Art of the 17th Century (Spanish) - Nigel Halliday
Review of 'The sacred made real: Spanish painting and sculpture 1600–1700´
At the National Gallery, London, 2010
by Nigel Halliday
This is one of the most disturbing exhibitions I have seen – which, in the age of Damien Hirst and the Chapman brothers, is saying something. Its graphic images of suffering and painful death are testimony to the real power that art can exercise, although the power of these particular images gave me a sympathy towards the Reformation iconoclasts to which art historians, for professional reasons, don’t normally admit.
The academic rationale for this exhibition is to establish that the well-known strand of realism in seventeenth-century Spanish religious painting, represented by Velazquez and Zurbaran, was accompanied by a lesser-known parallel strand of starkly realistic, painted religious sculpture. This is not a question that has kept many of us awake, nor is its resolution likely to outweigh the significance of Premier League results over the Christmas period.
However, in setting out their case, the curators have gone to some lengths to present the exhibits as they would first have been seen - not as aesthetic objects in a gallery, but as sacred images. They are sparingly chosen, and spaced out through darkened rooms. The spot lights make them shine with significance as they were intended to be, and beckon the viewer to approach in reverence.
But as one teeters on the edge of submission, one has to ask: how could you venerate these revolting images – grim-faced saints holding a crucifix, another saint strung up by his wrists, the carefully red-rimmed eyes of the Mater Dolorosa, or the dead body of Christ painstakingly reconstructed with all the dried blood in place? What kind of mentality, what view of spirituality, bows in contemplation to works which so willfully appeal to the emotions over the mind; which present Christ as a fetishised image of physical suffering, and not a willing bearer of our sin; and one whose sufferings are presented as a model for our own ascent to heaven, rather than the means to receive grace and pardon?
Of course, these works come from within a culture that turned the ritual killing of bulls into a national spectator sport – so one might excuse a certain hardening of the sensibilities. But, as the curators also make clear, these works are of a piece with the broader culture of the counter-Reformation which, as an act of policy, used art as a major instrument to keep the faithful in line.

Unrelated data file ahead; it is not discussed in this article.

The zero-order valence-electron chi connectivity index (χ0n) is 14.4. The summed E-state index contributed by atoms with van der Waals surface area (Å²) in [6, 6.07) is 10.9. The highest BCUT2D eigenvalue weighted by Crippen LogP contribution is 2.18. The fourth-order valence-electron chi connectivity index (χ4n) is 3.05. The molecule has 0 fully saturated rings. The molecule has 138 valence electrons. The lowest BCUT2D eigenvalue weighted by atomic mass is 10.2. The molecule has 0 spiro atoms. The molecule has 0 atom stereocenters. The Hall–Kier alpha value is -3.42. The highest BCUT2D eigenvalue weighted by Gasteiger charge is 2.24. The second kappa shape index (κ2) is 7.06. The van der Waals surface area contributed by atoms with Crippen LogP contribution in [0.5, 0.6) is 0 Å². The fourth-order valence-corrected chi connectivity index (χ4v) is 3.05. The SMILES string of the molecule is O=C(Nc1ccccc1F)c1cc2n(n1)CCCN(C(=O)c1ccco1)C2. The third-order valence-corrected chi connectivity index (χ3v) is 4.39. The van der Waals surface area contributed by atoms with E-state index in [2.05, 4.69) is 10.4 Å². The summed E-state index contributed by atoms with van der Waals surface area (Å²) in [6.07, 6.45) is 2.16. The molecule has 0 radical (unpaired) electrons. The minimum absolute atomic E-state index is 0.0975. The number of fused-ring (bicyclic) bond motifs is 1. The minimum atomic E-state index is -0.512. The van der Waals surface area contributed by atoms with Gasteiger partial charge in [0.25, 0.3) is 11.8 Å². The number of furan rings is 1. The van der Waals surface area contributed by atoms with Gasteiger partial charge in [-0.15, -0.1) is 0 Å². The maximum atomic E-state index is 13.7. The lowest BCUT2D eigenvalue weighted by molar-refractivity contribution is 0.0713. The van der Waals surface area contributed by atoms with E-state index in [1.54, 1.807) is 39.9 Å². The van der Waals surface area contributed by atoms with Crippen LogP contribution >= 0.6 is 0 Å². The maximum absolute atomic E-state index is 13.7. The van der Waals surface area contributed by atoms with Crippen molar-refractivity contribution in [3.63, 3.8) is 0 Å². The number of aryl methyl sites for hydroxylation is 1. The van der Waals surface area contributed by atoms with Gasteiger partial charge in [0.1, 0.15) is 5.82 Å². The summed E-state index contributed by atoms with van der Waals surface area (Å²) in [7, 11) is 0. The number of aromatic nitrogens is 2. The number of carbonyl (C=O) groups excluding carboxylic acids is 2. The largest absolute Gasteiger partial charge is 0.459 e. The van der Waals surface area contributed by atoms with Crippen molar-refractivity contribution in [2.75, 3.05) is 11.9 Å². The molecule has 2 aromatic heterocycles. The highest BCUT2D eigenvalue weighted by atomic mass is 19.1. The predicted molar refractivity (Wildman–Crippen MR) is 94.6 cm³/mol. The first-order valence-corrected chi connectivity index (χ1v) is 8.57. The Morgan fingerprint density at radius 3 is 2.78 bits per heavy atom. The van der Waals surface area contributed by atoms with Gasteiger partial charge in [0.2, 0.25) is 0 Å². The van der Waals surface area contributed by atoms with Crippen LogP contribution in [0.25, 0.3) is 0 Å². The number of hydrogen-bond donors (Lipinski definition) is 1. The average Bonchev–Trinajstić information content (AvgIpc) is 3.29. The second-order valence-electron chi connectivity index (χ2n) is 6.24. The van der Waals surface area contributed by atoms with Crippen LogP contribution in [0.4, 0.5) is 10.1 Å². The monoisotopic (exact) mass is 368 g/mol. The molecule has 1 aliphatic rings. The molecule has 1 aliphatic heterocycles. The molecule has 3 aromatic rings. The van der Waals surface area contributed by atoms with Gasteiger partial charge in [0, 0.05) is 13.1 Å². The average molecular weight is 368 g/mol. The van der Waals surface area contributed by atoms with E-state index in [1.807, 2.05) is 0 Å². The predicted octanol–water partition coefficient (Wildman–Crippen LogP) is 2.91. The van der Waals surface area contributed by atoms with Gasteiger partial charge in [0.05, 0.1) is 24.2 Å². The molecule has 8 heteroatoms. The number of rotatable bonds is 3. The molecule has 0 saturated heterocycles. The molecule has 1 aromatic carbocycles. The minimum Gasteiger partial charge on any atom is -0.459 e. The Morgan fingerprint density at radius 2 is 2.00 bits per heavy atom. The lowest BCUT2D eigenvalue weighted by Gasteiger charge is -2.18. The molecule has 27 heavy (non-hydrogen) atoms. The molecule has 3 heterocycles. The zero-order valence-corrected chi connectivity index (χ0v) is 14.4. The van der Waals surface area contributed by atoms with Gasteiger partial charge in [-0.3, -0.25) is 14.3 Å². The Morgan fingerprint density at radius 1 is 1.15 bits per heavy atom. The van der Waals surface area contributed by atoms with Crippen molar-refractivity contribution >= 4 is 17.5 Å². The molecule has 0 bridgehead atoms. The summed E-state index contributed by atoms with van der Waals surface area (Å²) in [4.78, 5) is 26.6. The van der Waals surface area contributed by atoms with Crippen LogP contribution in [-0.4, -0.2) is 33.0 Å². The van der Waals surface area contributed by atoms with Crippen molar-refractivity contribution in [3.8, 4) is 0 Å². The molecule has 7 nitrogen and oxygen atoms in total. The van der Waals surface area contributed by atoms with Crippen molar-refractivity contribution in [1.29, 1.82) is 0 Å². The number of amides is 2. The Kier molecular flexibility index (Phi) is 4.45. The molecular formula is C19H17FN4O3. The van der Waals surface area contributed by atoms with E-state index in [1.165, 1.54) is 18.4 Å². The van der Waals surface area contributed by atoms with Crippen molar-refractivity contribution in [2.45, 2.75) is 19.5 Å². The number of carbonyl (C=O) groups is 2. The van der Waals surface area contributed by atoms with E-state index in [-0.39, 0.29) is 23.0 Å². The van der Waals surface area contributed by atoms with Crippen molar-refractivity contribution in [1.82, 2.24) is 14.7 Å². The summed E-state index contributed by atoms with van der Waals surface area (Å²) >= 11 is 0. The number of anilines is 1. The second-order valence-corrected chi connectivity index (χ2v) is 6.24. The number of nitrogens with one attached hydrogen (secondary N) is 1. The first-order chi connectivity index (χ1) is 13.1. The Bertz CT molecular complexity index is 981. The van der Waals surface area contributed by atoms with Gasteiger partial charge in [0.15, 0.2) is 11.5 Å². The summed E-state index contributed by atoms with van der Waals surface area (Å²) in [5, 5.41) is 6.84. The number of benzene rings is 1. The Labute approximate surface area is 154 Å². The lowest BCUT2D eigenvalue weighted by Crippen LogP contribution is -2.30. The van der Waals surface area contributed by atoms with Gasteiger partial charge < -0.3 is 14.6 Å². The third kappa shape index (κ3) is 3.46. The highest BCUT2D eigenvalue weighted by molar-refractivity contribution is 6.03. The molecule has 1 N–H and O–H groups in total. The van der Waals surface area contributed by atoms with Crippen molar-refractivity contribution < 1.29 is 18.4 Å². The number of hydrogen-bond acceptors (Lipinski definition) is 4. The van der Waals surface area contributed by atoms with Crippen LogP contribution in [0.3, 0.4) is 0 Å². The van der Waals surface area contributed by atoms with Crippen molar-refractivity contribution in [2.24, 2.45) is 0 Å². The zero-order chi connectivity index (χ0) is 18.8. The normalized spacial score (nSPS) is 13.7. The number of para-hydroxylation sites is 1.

These works also encounter the problem that all religious-based realist works run into: how can you suggest other-worldly, or even vaguely metaphorical, meanings through works which are so utterly faithful to physical realities. It was a problem that would later beset the Pre-Raphaelites, and the Spanish answer is the same: you can’t. Any spiritual or metaphorical meaning has to be brought to the work, through the title and the viewer’s own prior knowledge: it does not – cannot – arise from the work itself.
So what is the meaning and purpose of these works? How are we to interpret works which, like Gregorio Fernandez’s sculpture of the Dead Christ, so skillfully, and almost lovingly, recreate the tortured body? It is carved in wood, which is then realistically painted, with details of horn, glass, ivory and bone to make it more ‘lifelike’. There is no doubting the skill of the artists but, like the Chapman brothers of our own day, one wonders at the mindset that so painstakingly recreates the deep gash in the chest, the punctured holes through hands and feet, the scabbed blood on the worn knees. In an incongruous act of delicacy, a convenient cloth is made to cover the genitals, so that we are relentlessly made to focus on the wounds. Jesus’ head is made to rest on a carefully decorated pillow, as if preparing for a long time of our contemplation.
Many of us in the Protestant tradition rue the zeal of our iconoclast forebears: the destruction of so much religious art seems excessive and unnecessary. But iconoclasm is a genuine recognition of the power of the work of art. This is why none of us even notices modern-day iconoclasm under that category: but when images of Lenin, Stalin or Saddam Hussein are destroyed, that same recognition of the power of the image is in play.
As I walked among these gory sculptures, I found a surprising sympathy for those who once wanted to destroy them. In an age where it was taken for granted that an entire country had to be either Catholic or Protestant, what else would the Protestants have done with them? Art is not made for galleries, or disinterested aesthetic contemplation. It is made to embody and express values and commitments. And this exhibition very successfully brings that to life.
Review first published in Third Way (Winter 2010)